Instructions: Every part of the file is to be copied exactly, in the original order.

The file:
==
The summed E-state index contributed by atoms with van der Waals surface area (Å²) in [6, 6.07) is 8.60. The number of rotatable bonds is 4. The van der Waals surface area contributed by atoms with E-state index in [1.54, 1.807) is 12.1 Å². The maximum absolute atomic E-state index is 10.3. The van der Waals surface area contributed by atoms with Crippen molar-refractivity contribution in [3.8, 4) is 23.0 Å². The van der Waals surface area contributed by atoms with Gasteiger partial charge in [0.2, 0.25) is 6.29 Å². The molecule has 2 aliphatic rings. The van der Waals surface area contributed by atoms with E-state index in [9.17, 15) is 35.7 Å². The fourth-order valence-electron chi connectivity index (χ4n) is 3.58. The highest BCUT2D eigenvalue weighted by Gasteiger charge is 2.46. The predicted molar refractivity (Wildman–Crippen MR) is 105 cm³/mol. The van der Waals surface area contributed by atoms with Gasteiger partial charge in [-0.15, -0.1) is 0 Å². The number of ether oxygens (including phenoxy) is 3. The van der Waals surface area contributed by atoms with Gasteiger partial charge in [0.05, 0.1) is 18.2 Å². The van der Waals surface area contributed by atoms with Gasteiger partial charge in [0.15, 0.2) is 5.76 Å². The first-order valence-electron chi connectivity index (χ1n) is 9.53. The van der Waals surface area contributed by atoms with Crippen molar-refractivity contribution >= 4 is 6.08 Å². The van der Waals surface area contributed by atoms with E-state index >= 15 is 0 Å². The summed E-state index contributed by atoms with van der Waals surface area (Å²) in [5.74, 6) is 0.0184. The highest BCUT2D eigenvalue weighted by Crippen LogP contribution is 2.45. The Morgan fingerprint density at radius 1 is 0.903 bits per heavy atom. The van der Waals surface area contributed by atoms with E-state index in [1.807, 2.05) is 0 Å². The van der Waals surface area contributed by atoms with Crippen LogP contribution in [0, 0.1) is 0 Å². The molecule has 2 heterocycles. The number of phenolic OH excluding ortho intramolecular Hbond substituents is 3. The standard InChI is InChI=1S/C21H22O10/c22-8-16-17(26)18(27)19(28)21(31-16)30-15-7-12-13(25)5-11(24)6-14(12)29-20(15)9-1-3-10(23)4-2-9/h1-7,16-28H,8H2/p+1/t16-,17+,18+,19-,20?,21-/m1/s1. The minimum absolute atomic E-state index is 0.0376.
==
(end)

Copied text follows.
The summed E-state index contributed by atoms with van der Waals surface area (Å²) in [6, 6.07) is 8.60. The number of rotatable bonds is 4. The van der Waals surface area contributed by atoms with E-state index in [1.54, 1.807) is 12.1 Å². The maximum absolute atomic E-state index is 10.3. The van der Waals surface area contributed by atoms with Crippen molar-refractivity contribution in [3.8, 4) is 23.0 Å². The van der Waals surface area contributed by atoms with Gasteiger partial charge in [0.2, 0.25) is 6.29 Å². The molecule has 2 aliphatic rings. The van der Waals surface area contributed by atoms with E-state index in [9.17, 15) is 35.7 Å². The fourth-order valence-electron chi connectivity index (χ4n) is 3.58. The highest BCUT2D eigenvalue weighted by Gasteiger charge is 2.46. The predicted molar refractivity (Wildman–Crippen MR) is 105 cm³/mol. The van der Waals surface area contributed by atoms with Gasteiger partial charge in [-0.15, -0.1) is 0 Å². The number of ether oxygens (including phenoxy) is 3. The van der Waals surface area contributed by atoms with Gasteiger partial charge in [0.05, 0.1) is 18.2 Å². The van der Waals surface area contributed by atoms with Gasteiger partial charge in [0.15, 0.2) is 5.76 Å². The first-order valence-electron chi connectivity index (χ1n) is 9.53. The van der Waals surface area contributed by atoms with Crippen molar-refractivity contribution >= 4 is 6.08 Å². The van der Waals surface area contributed by atoms with E-state index >= 15 is 0 Å². The summed E-state index contributed by atoms with van der Waals surface area (Å²) in [5.74, 6) is 0.0184. The highest BCUT2D eigenvalue weighted by Crippen LogP contribution is 2.45. The Morgan fingerprint density at radius 1 is 0.903 bits per heavy atom. The van der Waals surface area contributed by atoms with E-state index in [1.807, 2.05) is 0 Å². The van der Waals surface area contributed by atoms with Crippen LogP contribution in [0, 0.1) is 0 Å². The molecule has 2 heterocycles. The number of phenolic OH excluding ortho intramolecular Hbond substituents is 3. The standard InChI is InChI=1S/C21H22O10/c22-8-16-17(26)18(27)19(28)21(31-16)30-15-7-12-13(25)5-11(24)6-14(12)29-20(15)9-1-3-10(23)4-2-9/h1-7,16-28H,8H2/p+1/t16-,17+,18+,19-,20?,21-/m1/s1. The minimum absolute atomic E-state index is 0.0376.